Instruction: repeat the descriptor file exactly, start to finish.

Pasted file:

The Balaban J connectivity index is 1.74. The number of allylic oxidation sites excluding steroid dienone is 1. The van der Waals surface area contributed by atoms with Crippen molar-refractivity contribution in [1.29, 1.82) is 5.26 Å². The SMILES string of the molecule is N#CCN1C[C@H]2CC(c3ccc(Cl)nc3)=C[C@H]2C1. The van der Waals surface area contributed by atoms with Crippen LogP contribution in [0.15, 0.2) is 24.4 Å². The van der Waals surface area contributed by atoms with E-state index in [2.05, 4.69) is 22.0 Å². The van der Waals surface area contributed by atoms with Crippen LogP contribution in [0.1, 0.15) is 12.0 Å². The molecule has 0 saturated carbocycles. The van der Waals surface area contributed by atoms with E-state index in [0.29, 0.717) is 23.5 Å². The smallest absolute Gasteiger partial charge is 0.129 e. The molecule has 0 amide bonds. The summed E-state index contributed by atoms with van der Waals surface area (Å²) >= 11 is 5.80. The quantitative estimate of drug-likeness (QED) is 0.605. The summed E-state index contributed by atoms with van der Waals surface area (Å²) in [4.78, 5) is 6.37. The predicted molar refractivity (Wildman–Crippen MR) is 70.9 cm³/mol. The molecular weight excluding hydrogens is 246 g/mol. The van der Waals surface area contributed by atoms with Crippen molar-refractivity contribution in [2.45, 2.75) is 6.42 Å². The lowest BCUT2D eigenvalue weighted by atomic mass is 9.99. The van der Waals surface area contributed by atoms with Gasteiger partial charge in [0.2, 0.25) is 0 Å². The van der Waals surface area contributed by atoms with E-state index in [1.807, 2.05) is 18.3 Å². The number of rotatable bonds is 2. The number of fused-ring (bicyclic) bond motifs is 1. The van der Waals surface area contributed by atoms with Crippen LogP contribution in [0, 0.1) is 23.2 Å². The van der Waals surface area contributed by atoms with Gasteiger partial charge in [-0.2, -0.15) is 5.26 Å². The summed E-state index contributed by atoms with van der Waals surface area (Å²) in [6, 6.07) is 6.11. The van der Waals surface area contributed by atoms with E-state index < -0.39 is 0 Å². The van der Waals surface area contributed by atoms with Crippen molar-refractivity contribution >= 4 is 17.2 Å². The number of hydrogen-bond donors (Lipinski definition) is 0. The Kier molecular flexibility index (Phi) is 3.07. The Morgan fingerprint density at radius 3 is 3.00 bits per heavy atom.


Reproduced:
The Balaban J connectivity index is 1.74. The number of allylic oxidation sites excluding steroid dienone is 1. The van der Waals surface area contributed by atoms with Crippen molar-refractivity contribution in [1.29, 1.82) is 5.26 Å². The SMILES string of the molecule is N#CCN1C[C@H]2CC(c3ccc(Cl)nc3)=C[C@H]2C1. The van der Waals surface area contributed by atoms with Crippen LogP contribution in [0.15, 0.2) is 24.4 Å². The van der Waals surface area contributed by atoms with E-state index in [2.05, 4.69) is 22.0 Å². The van der Waals surface area contributed by atoms with Crippen LogP contribution in [0.1, 0.15) is 12.0 Å². The molecule has 0 saturated carbocycles. The van der Waals surface area contributed by atoms with E-state index in [0.29, 0.717) is 23.5 Å². The smallest absolute Gasteiger partial charge is 0.129 e. The molecule has 0 amide bonds. The summed E-state index contributed by atoms with van der Waals surface area (Å²) >= 11 is 5.80. The quantitative estimate of drug-likeness (QED) is 0.605. The summed E-state index contributed by atoms with van der Waals surface area (Å²) in [4.78, 5) is 6.37. The predicted molar refractivity (Wildman–Crippen MR) is 70.9 cm³/mol. The molecular weight excluding hydrogens is 246 g/mol. The van der Waals surface area contributed by atoms with Crippen molar-refractivity contribution in [2.45, 2.75) is 6.42 Å². The lowest BCUT2D eigenvalue weighted by atomic mass is 9.99. The van der Waals surface area contributed by atoms with Gasteiger partial charge in [0.2, 0.25) is 0 Å². The van der Waals surface area contributed by atoms with E-state index in [1.807, 2.05) is 18.3 Å². The number of rotatable bonds is 2. The number of fused-ring (bicyclic) bond motifs is 1. The van der Waals surface area contributed by atoms with Crippen LogP contribution in [0, 0.1) is 23.2 Å². The van der Waals surface area contributed by atoms with Gasteiger partial charge in [-0.2, -0.15) is 5.26 Å². The summed E-state index contributed by atoms with van der Waals surface area (Å²) in [6, 6.07) is 6.11. The van der Waals surface area contributed by atoms with E-state index < -0.39 is 0 Å². The van der Waals surface area contributed by atoms with Crippen molar-refractivity contribution >= 4 is 17.2 Å². The number of hydrogen-bond donors (Lipinski definition) is 0. The Kier molecular flexibility index (Phi) is 3.07. The Morgan fingerprint density at radius 3 is 3.00 bits per heavy atom.